- adj. 少的，小的；微弱的；几乎没有的；不重要的；幼小的
- adv. 小小地；卑鄙地
- n. 小件物品；矮小的人
- n. (Small)人名；(英)斯莫尔
CET4 TEM4 考 研 CET6
来自古英语 smael,小的，狭窄的，苗条的，来自 Proto-Germanic*smalaz,小的，来自 PIE*smal, 小的。引申诸相关比喻义。
- small: [OE] Small comes from a prehistoric Germanic *smalaz, which in turn probably goes back ultimately to *smel-, a variant of the Indo- European base *mel- ‘grind’ (source of English meal, mill, etc). Etymologically, therefore, it could well denote ‘ground up into little bits’. Its Germanic relatives, such as German schmal and Dutch smal, have become specialized in meaning to ‘narrow’, but while English did start off down this semantic path, it has long since abandoned it.
=> meal, mill, molar
- small (adj.)
- Old English smæl "thin, slender, narrow; fine," from Proto-Germanic *smal- "small animal; small" (cognates: Old Saxon, Danish, Swedish, Middle Dutch, Dutch, Old High German smal, Old Frisian smel, German schmal "narrow, slender," Gothic smalista "smallest," Old Norse smali "small cattle, sheep"), perhaps from a PIE root *(s)melo- "smaller animal" (cognates: Greek melon, Old Irish mil "a small animal;" Old Church Slavonic malu "bad"). Original sense of "narrow" now almost obsolete, except in reference to waistline and intestines.
My sister ... is as white as a lilly, and as small as a wand. [Shakespeare, "Two Gentlemen of Verona," 1591]
Sense of "not large, of little size" developed in Old English. Of children, "young," from mid-13c. Meaning "inferior in degree or amount" is from late 13c. Meaning "trivial, unimportant" is from mid-14c. Sense of "having little property or trade" is from 1746. That of "characterized by littleness of mind or spirit, base, low, mean" is from 1824. As an adverb by late 14c.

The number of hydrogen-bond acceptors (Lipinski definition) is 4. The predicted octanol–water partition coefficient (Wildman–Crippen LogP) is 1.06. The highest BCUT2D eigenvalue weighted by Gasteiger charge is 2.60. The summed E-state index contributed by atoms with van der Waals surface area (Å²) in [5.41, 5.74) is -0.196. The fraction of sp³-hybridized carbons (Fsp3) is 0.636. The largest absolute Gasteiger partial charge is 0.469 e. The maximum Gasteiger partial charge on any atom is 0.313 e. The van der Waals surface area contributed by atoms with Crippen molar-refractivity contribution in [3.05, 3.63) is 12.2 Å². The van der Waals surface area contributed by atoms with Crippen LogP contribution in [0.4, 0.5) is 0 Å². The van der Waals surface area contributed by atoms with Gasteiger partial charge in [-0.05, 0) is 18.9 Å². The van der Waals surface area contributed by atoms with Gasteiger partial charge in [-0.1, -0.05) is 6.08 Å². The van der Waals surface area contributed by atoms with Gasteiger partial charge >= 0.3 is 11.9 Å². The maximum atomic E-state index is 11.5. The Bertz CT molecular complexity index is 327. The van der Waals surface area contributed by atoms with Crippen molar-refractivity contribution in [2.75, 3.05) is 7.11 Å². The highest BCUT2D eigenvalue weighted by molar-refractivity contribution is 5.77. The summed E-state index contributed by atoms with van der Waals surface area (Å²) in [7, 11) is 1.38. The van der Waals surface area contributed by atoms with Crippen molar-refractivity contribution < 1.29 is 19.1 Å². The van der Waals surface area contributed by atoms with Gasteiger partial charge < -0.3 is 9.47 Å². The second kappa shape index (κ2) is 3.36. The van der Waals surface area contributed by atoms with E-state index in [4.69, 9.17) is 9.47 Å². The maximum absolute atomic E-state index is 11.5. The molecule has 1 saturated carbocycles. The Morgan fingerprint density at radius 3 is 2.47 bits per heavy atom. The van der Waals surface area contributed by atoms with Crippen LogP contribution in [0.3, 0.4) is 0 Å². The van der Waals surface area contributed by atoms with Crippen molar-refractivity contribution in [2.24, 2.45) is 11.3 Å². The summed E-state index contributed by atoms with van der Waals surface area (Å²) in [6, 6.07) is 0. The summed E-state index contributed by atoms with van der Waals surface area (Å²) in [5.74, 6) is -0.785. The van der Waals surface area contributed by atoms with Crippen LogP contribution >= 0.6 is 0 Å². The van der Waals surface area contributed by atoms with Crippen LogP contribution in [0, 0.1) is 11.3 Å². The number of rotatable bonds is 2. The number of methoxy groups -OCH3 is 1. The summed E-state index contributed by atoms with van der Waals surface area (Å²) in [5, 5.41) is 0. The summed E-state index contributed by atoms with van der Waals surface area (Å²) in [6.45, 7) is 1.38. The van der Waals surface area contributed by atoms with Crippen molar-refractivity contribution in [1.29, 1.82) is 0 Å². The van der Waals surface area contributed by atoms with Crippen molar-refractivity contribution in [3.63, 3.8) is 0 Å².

Small fry, first recorded 1690s of little fish, 1885 of insignificant people. Small potatoes "no great matter" first attested 1924; small change "something of little value" is from 1902; small talk "chit-chat, trifling conversation" (1751) first recorded in Chesterfield's "Letters." Small world as a comment upon an unexpected meeting of acquaintances is recorded from 1895. Small-arms, indicating those capable of being carried in the hand (contrasted to ordnance) is recorded from 1710.
- small (n.)
- early 13c., "small person or animal," from small (adj.). From c. 1300 as "persons of low rank" (opposed to great); late 15c. as "the small part" of something (such as small of the back, 1530s).
- 1. It's not about making the amazing saves. It's the little things and small things that made great gatekeepers great.
- 伟大的门将不是靠神奇的扑救成就，而是靠注重小事和细节成功。（Tim Howard美国国家队门将）
- 2. Three prisoners were sharing one small cell 3 metres by 2 metres.
- 3. Albania is a small nation state of around 3 million people.
- 4. The Inspector remembered her as a small, mousy woman, invariably worried.
- 5. No detail was too small to escape her attention.
[ small 造句 ]